Calvin Beale, a federal employee for more than 50 years, was an expert on the town of Fayette, Mississippi. He was also an excellent source of information if you happened to be traveling to Grand Forks, North Dakota; Estes Park, Colorado; or Ephrata, Washington.
As the national correspondent for a chain of daily newspapers, I traveled all over the U.S. and each time I set off for a new destination I would call Beale, a senior demographer at the Department of Agriculture's Economic Research Service.
He could tell me about the soil type, mineral resources, crops grown, products manufactured and unemployment rate for any town or region. He could provide the ethnic makeup, religious affiliations and, my favorite bit of information, most common surnames for an area. We must have spoken at least 20 times, though we never met in person. I felt a tremendous pang when I heard a few years ago that he had died. He was in his 80s. He never retired.
I think of Beale now with the government partially shut down, forcing 800,000 workers deemed "nonessential" to be furloughed. In "This Town," the latest inside-Washington book, Mark Leibovich wrote about a city dominated by donor-driven politicians and overpaid lobbyists. When asked who was doing good work, who could give us some hope, Leibovich said, "journalists." Sure, there are many good journalists, but he's overlooking a vital part of Washington: The people Governor George Wallace used to call "pointy-headed bureaucrats" -- a phrase that regrettably lingers.
During the shutdown of 1995-1996, I sat across from a newly elected conservative member of Congress as he flipped through the budget and gleefully pointed out all the wasteful departments that could be dumped.
"The U.S. Geological Survey, who needs it?" he said.
"People who care about earthquakes, volcanos and landslides," I answered.
He went on: "The National Oceanic and Atmospheric Administration. We don't need NOAA because we have the Weather Channel." I sighed.
There is, of course, no longer anyone quite like Beale. But since leaving the newspaper I've begun writing about plants and animals, and I've encountered government workers with plenty of knowledge to share. State and federal researchers at the Dauphin Island Sea Lab in Alabama, can tell me how jellyfish have taken over parts of the ocean. Entomologists at the Agricultural Research Service regularly bring me up to date on the fortunes of the endangered honeybee, and explain why the reproductive rate of pine bark beetles has doubled. Anyone who has visited the battlefields at Antietam or Gettysburg knows how seriously the U.S. Park Service takes the stewardship of its sites.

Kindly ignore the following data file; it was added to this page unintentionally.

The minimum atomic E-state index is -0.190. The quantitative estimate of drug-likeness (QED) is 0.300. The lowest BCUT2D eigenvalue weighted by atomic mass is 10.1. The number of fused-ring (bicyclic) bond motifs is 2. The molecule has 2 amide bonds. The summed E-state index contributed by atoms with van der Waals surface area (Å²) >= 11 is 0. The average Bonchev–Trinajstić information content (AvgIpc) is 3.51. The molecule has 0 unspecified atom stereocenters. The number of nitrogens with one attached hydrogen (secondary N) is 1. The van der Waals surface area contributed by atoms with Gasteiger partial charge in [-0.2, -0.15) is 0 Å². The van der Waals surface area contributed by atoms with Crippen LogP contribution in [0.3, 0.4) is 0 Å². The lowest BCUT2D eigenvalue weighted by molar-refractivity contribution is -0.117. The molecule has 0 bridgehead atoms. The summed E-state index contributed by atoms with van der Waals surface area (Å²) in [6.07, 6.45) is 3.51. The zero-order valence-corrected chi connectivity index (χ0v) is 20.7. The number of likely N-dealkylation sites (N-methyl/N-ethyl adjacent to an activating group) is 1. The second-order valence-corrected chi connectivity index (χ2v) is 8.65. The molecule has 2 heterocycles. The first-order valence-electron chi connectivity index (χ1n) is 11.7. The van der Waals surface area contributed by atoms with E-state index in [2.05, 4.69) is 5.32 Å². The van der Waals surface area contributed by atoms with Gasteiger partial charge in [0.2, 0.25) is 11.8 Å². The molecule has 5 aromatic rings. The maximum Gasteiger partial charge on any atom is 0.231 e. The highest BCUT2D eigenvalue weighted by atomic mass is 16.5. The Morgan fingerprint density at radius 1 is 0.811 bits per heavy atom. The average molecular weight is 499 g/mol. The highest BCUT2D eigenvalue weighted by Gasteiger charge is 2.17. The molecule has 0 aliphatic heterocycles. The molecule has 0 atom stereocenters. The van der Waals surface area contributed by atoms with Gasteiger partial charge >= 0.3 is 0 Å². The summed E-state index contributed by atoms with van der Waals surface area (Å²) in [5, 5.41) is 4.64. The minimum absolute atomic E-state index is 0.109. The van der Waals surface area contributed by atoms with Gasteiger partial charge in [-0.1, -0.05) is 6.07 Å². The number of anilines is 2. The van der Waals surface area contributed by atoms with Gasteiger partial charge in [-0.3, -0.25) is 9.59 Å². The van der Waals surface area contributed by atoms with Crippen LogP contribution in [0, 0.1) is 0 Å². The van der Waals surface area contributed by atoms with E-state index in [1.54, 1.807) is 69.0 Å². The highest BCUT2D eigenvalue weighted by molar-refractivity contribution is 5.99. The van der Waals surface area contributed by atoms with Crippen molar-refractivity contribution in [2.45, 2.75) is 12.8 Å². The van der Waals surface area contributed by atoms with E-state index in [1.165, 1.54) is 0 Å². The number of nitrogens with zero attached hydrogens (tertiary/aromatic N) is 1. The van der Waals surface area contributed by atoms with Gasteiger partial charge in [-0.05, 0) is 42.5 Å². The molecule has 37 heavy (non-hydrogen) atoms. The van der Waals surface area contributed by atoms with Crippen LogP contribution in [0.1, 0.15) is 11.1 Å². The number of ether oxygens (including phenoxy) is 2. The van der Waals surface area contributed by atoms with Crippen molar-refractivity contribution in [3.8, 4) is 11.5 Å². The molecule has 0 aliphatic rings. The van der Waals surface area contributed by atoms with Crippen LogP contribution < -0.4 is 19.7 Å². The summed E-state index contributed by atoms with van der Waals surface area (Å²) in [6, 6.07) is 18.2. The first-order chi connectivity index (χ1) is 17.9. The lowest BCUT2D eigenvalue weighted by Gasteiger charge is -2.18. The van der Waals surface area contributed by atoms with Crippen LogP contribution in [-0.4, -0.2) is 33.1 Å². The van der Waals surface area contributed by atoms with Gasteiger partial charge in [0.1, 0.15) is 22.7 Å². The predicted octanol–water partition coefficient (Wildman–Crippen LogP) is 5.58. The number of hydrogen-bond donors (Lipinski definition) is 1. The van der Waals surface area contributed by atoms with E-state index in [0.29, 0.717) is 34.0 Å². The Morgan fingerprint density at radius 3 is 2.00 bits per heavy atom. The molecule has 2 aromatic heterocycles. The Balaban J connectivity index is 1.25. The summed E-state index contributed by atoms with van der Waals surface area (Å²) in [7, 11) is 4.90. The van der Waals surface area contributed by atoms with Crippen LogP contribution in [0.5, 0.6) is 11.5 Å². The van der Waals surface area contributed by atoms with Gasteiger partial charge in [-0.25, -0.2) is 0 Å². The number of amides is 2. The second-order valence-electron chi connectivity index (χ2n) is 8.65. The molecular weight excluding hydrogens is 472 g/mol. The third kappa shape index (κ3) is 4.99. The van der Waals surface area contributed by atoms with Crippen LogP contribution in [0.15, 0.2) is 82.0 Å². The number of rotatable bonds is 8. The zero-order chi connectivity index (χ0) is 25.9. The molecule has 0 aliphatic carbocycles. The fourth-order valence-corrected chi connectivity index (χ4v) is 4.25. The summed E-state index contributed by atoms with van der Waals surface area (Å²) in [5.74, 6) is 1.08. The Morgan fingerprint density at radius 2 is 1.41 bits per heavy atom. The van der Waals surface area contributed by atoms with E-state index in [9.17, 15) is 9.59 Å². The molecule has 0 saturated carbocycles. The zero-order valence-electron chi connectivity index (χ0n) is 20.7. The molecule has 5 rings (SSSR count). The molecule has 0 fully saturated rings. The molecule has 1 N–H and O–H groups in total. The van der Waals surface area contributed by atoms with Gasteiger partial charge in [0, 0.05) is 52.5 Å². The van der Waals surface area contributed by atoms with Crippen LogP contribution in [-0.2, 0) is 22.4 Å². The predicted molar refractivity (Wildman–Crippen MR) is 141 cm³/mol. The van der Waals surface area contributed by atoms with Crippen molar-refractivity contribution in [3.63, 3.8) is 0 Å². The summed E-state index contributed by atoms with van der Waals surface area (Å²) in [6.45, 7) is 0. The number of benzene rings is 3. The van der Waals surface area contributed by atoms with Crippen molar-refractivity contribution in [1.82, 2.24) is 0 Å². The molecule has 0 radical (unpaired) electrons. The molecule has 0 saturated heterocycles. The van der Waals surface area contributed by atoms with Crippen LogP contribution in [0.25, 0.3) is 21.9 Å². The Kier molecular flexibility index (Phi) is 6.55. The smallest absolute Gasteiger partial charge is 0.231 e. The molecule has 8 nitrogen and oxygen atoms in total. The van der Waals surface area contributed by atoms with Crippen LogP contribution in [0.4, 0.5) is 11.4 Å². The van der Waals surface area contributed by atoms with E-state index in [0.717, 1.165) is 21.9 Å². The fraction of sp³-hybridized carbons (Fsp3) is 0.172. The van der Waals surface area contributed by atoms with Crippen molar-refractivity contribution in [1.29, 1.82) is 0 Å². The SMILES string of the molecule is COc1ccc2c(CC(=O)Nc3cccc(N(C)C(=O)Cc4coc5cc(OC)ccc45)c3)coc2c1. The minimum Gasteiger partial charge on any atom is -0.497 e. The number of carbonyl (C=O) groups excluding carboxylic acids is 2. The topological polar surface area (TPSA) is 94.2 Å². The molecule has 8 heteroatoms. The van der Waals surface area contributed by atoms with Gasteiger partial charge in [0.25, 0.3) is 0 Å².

Federal employees, for the most part, aren't in their jobs for the money, they choose to work for the government because they enjoy it. (Disclosure: My husband works for the National Institutes of Health, my sister was a producer at Voice of America, I worked as a clerk-typist for the Commerce Department making a lowly $1.93 an hour, and my father was a member of Congress.) We can't blame government workers for feeling slapped around every time a new Congress or administration takes office.
In that 1995 contretemps, federal employees were furloughed for 21 days. Three years ago, the president froze their pay. Congress has been cavalier about passing funding bills on time, relying instead on a nerve-racking series of stop-gap measures. The attitude of some members of Congress toward federal workers may come in part from ignorance about what these workers do.
Some government services can't be shut down. The Food and Drug Administration still has staff at work inspecting meat and dairy products. Government services to protect life and property are considered essential. But the shutdown has forced the Centers for Disease Control to suspend its influenza tracking and reduced its capacity to investigate outbreaks. Perhaps a flu pandemic would force the loud minority in Congress to recognize the value of "nonessential" federal workers.
Government workers do more, of course, than protect us from food poisoning or flu, or keep track of soil types and surnames. They support many of the things that make life rich and give us perspective. During the showdown 17 years ago, the National Gallery was shuttered just as a special exhibit of Vermeer paintings arrived. The government is filled with curators, librarians, researchers and archivists who preserve our nation's art, artifacts and historic documents.
I would encourage members of Congress to walk around our nation's capital. Just a few steps east of the Capitol is the Library of Congress, usually staffed by research librarians who would be delighted to inform the legislators. (One of the beautiful building's many murals shows the goddess of wisdom lifting the veil of ignorance.) A few blocks west, a member of Congress could visit the National Archives. Lines of tourists usually circle the block, waiting to see the Declaration of Independence.
Both are closed for now, though I'm sure one of the people considered essential to the protection of property would allow a member of Congress to enter and take a long look at the Constitution.
Constance Casey writes the "Species" column for Landscape Architecture Magazine and the series "Revolting Creatures" for Slate.